Analysis of GAGs (heparan and dermatan sulfates) is a screening test for MPS Type II. The presence of excess heparan and dermatan sulfates in the urine is suggestive of MPS Type I, MPS Type II, or MPS Type VII. Confirmatory diagnosis is made by enzyme assay in leukocytes, fibroblasts or dried blood spots, and plasma sample, using substrates specific for iduronate-2-sulfatase. Absent or low iduronate-2-sulfatase activity in males is diagnostic of Hunter syndrome, provided other sulfatase deficiency has been ruled out.[4]

ERT using a recombinant human iduronate-2-sulfatase produced in the human cell line has been recently approved for the management of MPS Type II.[7] Bone marrow transplantation and umbilical cord blood transplantation are definitive treatments for MPS. Apart from these, supportive management is very important. Physical therapy and daily exercise may improve the mobility of joints. Blood transfusion, infection, and nutritional management are also important in the management of MPS Type II.[8]

All these things, however, take a separate dimension when it comes to resource-poor setups in a developing country such as ours. The definitive treatment of Hunter sydrome is beyond the affordability of common people. Frequent medical complications often adds to the financial burden as well as stress of the caregivers. There is also the attached stigma and the loss of social stature and esteem associated with the “abnormal child” where some archaic societies view them as a manifestation of God's Wrath or results of wrong doings by the parents. Many times, in predominant patriarchal societies, the “blame” for this is put on the mothers. All these factors, along with the highly demanding care of such kids put a lot of stress on the caregivers and cause relation emotional and psychological problems.

Mental subnormality is a very common finding in metabolic disorders such as Hunter syndrome. Progressive cognitive decline, associated with Hunter syndrome, is not amenable to the ERT due to the nonpenetrance of blood brain barrier to the large protein molecules. Thus, even on training, a good functionality level might not be achieved, as is otherwise possible in patients of isolated intellectual disability. In the IQ Assessment carried out at our set-up, the younger sibling performed far better than the older sibling with a functional IQ of 80-85 (low average intelligence), as compared to 50-55 of the older sibling, which falls in the ambit of mild mental retardation. It was advised to repeat IQ assessments in the follow-up to monitor the progressive intellectual decline.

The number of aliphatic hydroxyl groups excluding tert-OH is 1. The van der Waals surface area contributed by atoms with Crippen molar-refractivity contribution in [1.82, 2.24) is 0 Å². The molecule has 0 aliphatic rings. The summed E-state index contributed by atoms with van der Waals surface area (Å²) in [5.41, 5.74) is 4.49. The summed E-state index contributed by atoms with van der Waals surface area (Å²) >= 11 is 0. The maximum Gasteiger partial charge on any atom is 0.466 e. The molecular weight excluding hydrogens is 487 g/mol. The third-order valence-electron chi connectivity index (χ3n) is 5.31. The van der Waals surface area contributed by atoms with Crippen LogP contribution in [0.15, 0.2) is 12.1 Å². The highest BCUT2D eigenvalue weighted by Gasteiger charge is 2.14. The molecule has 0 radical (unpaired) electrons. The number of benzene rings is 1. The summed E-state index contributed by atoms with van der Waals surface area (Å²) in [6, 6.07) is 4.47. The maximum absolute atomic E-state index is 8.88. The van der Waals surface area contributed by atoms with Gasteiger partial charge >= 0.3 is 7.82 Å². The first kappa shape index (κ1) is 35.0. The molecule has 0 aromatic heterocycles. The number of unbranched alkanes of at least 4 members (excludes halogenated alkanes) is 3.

While the physical effects and the sufferings of a patient with Hunter's syndrome and his parents are well-known; there are many effects on the adaptive function and quality of life. The impact on caregivers has also been studied, and they have been found to be suffering from discontentment and distress, especially with respect to the time, they had for their own needs, due to their children's condition.[9]

The families of patients with MPS II require considerable psychological and social support, as well as motivation. The clinicians are expected to provide answers to not only treatment-related questions but also to questions regarding the future prospects of these patients. A pivotal role in this field have been played by the patient societies that provide counseling's to family members, making them aware of the disability benefits as well as financial helps, available from various sources.[10] They work in proximity with the physicians, families, and government agencies to make treatment available to the needy. For example, in the United Kingdom, the society for mucopolysaccharide diseases plays a very important role in matching patients with enzyme replacement trials and supporting the families in investigations and in coping with the situations.[11]


Mental health needs in cases with Hunter syndrome can be addressed by serial evaluation of intellectual abilities and comorbidities. Simultaneously, the mental health needs of the caregivers should be addressed adequately, who face a lot of challenges in terms of caring, training as well as seeking help for several serious comorbidities with Hunter syndrome.

Financial support and sponsorship


Conflicts of interest

There are no conflicts of interest.


1Wraith JE, Scarpa M, Beck M, Bodamer OA, De Meirleir L, Guffon N, et al. Mucopolysaccharidosis type II (Hunter syndrome): A clinical review and recommendations for treatment in the era of enzyme replacement therapy. Eur J Pediatr 2008;167:267-77.
2Spranger JW. Mucopolysaccharidoses. In: Kliegman RM, Stanton BF, Geme JS, Schor NF, Behrman RE, editors. Nelson Textbook of Pediatrics. Philadelphia: Elsevier; 2015. p. 737-43.
3Bach G, Eisenberg F Jr., Cantz M, Neufeld EF. The defect in the Hunter syndrome: Deficiency of sulfoiduronate sulfatase. Proc Natl Acad Sci U S A 1973;70:2134-8.
4Martin R, Beck M, Eng C, Giugliani R, Harmatz P, Muñoz V, et al. Recognition and diagnosis of mucopolysaccharidosis II (Hunter syndrome). Pediatrics 2008;121:e377-86.
5Chinawa J, Adimora G, Obu H, Tagbo B, Ujunwa F, Onubogu I. Clinical Presentation of mucopolysaccharidosis type II (Hunter's syndrome). Ann Med Health Sci Res 2012;2:87-90.
6Gajula P, Ramalingam K, Bhadrashetty D. A rare case of mucopolysaccharidosis: Hunter syndrome. J Nat Sci Biol Med 2012;3:97-100.
7Muenzer J, Bodamer O, Burton B, Clarke L, Frenking GS, Giugliani R, et al. The role of enzyme replacement therapy in severe Hunter syndrome — An expert panel consensus. Eur J Pediatr 2012;171:181-8.
8Muenzer J, Beck M, Eng CM, Escolar ML, Giugliani R, Guffon NH, et al. Multidisciplinary management of Hunter syndrome. Pediatrics 2009;124:e1228-39.
9Raluy-Callado M, Chen WH, Whiteman DA, Fang J, Wiklund I. The impact of Hunter syndrome (mucopolysaccharidosis type II) on health-related quality of life. Orphanet J Rare Dis 2013;8:101.
10Scarpa M, Almássy Z, Beck M, Bodamer O, Bruce IA, De Meirleir L, et al. Mucopolysaccharidosis type II: European recommendations for the diagnosis and multidisciplinary management of a rare disease. Orphanet J Rare Dis 2011;6:72.
11Moberg PJ, Agrin R, Gur RE, Gur RC, Turetsky BI, Doty RL. Olfactory dysfunction in schizophrenia: A qualitative and quantitative review. Neuropsychopharmacology 1999;21:325-40.